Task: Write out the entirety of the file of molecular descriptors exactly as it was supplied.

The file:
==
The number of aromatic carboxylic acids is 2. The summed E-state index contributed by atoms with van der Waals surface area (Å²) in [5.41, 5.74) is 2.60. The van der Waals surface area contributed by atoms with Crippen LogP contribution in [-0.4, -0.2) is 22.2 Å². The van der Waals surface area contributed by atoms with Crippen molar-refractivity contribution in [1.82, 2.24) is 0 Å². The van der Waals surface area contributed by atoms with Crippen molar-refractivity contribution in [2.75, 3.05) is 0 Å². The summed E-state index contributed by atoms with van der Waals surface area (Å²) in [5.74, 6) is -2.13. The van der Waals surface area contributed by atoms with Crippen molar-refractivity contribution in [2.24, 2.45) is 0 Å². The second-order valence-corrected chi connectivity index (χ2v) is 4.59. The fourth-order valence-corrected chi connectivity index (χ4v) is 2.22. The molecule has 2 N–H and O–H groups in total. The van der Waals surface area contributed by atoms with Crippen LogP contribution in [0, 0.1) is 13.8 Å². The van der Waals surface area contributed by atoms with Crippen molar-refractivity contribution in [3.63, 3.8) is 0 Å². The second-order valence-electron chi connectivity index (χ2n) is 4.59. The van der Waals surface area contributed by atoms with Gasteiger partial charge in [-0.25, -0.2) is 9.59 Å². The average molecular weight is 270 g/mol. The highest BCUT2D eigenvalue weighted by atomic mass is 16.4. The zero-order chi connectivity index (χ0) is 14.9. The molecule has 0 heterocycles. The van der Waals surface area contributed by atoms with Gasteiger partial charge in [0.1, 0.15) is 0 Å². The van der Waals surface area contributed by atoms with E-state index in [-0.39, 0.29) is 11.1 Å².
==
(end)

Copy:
The number of aromatic carboxylic acids is 2. The summed E-state index contributed by atoms with van der Waals surface area (Å²) in [5.41, 5.74) is 2.60. The van der Waals surface area contributed by atoms with Crippen LogP contribution in [-0.4, -0.2) is 22.2 Å². The van der Waals surface area contributed by atoms with Crippen molar-refractivity contribution in [1.82, 2.24) is 0 Å². The van der Waals surface area contributed by atoms with Crippen molar-refractivity contribution in [2.75, 3.05) is 0 Å². The summed E-state index contributed by atoms with van der Waals surface area (Å²) in [5.74, 6) is -2.13. The van der Waals surface area contributed by atoms with Crippen molar-refractivity contribution in [2.24, 2.45) is 0 Å². The second-order valence-corrected chi connectivity index (χ2v) is 4.59. The fourth-order valence-corrected chi connectivity index (χ4v) is 2.22. The molecule has 2 N–H and O–H groups in total. The van der Waals surface area contributed by atoms with Crippen LogP contribution in [0, 0.1) is 13.8 Å². The van der Waals surface area contributed by atoms with Crippen molar-refractivity contribution in [3.63, 3.8) is 0 Å². The second-order valence-electron chi connectivity index (χ2n) is 4.59. The van der Waals surface area contributed by atoms with Gasteiger partial charge in [-0.25, -0.2) is 9.59 Å². The average molecular weight is 270 g/mol. The highest BCUT2D eigenvalue weighted by atomic mass is 16.4. The zero-order chi connectivity index (χ0) is 14.9. The molecule has 0 heterocycles. The van der Waals surface area contributed by atoms with Gasteiger partial charge in [0.1, 0.15) is 0 Å². The van der Waals surface area contributed by atoms with E-state index in [-0.39, 0.29) is 11.1 Å².